# Would you take operational/marketing advice from someone without such experience?

We are starting a process to get some additional capital into the company, apart from operations and profit generation. That is going well.
One of the aspects of this are discussions with people over our strategy and other elements of the business.
Some of these conversations are amusing. Some are annoying. Few are really helpful or insightful. That is, a great deal of time and effort is expended, with little return back for expending the time and effort.
Yeah the cost-benefit analysis isn’t well balanced here.
So part of the conversations turn to sales process, pricing, … . And this is where things get interesting, and often demonstrate the clear lack of sales and marketing experience of those giving you advice.

Suppose there are two products, A and B. Product A is from BigNameManufacturer. Everyone know them. Product A isn’t that good, it is more of a placeholder than product B. Product B is good, and is from a small company. Call it X. X is not a well known company, and B isn’t as well known as A. But B is much better than A. Far better.
You are a sales person. You work for X. You have to sell B in competition with A from BigNameManufacturer. You may be a marketing person helping to set the pricing for B.
You know B is better than A. Your customers know B is better than A. Some of them happily tell you, and tell the world.
Since B is better than A, should its price be higher?
This is a question that, well, people without operational experience, whom have never participated in a real marketing or sales team of a product, in a similar scenario … who usually have nice MBAs from various schools … this is the question they get completely wrong.
This is in part, because they don’t understand what it takes to sell a product, to get mind share, to get market share, to beat an entrenched competitor.
You have to set all aspects of the product so that the decision obvious. You have to make it so no other decision is possible, unless the decision maker is not acting in a rational manner.
Quantify better. Is better worth a positive price delta? Will that guarantee a sale?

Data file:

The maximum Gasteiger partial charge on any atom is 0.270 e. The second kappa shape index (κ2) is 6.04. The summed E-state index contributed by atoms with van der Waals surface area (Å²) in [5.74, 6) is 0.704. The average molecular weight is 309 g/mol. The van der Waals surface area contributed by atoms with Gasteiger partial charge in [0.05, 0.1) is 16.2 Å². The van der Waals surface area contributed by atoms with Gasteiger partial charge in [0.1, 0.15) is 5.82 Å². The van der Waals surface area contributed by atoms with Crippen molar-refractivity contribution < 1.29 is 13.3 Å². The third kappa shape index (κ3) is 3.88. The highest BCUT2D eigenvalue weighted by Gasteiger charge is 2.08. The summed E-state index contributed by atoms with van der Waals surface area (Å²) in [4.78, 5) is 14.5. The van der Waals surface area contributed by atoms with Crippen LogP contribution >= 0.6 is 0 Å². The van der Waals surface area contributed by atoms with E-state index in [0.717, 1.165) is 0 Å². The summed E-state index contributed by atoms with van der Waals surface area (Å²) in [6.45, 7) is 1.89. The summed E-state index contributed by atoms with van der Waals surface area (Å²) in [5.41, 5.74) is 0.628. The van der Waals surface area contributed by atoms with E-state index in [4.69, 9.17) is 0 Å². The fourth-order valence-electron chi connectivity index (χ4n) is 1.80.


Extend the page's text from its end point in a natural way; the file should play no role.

Its that last part that the people without operational experience … thats the part they don’t get.
Better doesn’t guarantee you can charge more. Its one of several factors in getting to the decision for the customer. Price is another.
I won’t get into the context of this conversation more.
I just wonder why such people are offering this sort of advice, never having experienced what it takes to sell something.
Sort of like an ‘internet consultant’ who doesn’t own or know how to operate a computer. Yeah there are such things.

### 4 thoughts on “Would you take operational/marketing advice from someone without such experience?”

1. I had a friend in business dev a few years ago who talked a lot about the probability of a closed sale for a given number of hours expended. He wasn’t a MBA, he was an Engineer. His theory was that customers have an idea of what they’d be willing to pay for obvious value. If there was an established price point it was hard to go over that and keep your probability of closing up high without having to blow the extra \$ you made on more sales effort.

2. I have absolutely no experience in sales and marketing, but it seems to me:
If the average target Joe-the-customer is someone whose job it is was to reduce risk for his boss/company/etc, I think I’d need every single sales point to be a reason to not go with BigNameManufacturer, the guy I absolutely knew was going to be around in 3-5 years, with “proven” success and tooling, etc.
If the average target Joe-the-customer is someone independent used to taking risks to get an edge in a very competitive discipline (Academics for example), you might be able to push him higher…

3. @David
This presumes the risk is in the support. Now suppose BigNameManufacturer goes away. Believe it or not, there is as much risk as them going away as the small guy. That is, buying on the basis of size doesn’t make much sense.
As I noted elsewhere, the risk is in bricking. This is what it all boils down to. If you have a machine and the company goes away, can you get support going forward. For some company X’s, the answer is yes. For all BigNameManufacturer that I am aware of, the answer is no.
Risk is in the bricking. Which is why some company in the process of being purchased now, is seeing its sales crater.

4. “some company in the process of being purchased now, is seeing its sales crater.”
Points taken – my eyes are open 🙂 I guess I hadn’t considered that the BNM’s proprietary tooling becomes the single point of failure when they fall.
Reminds me that I’ve been meaning to call Company X for a quote… 🙂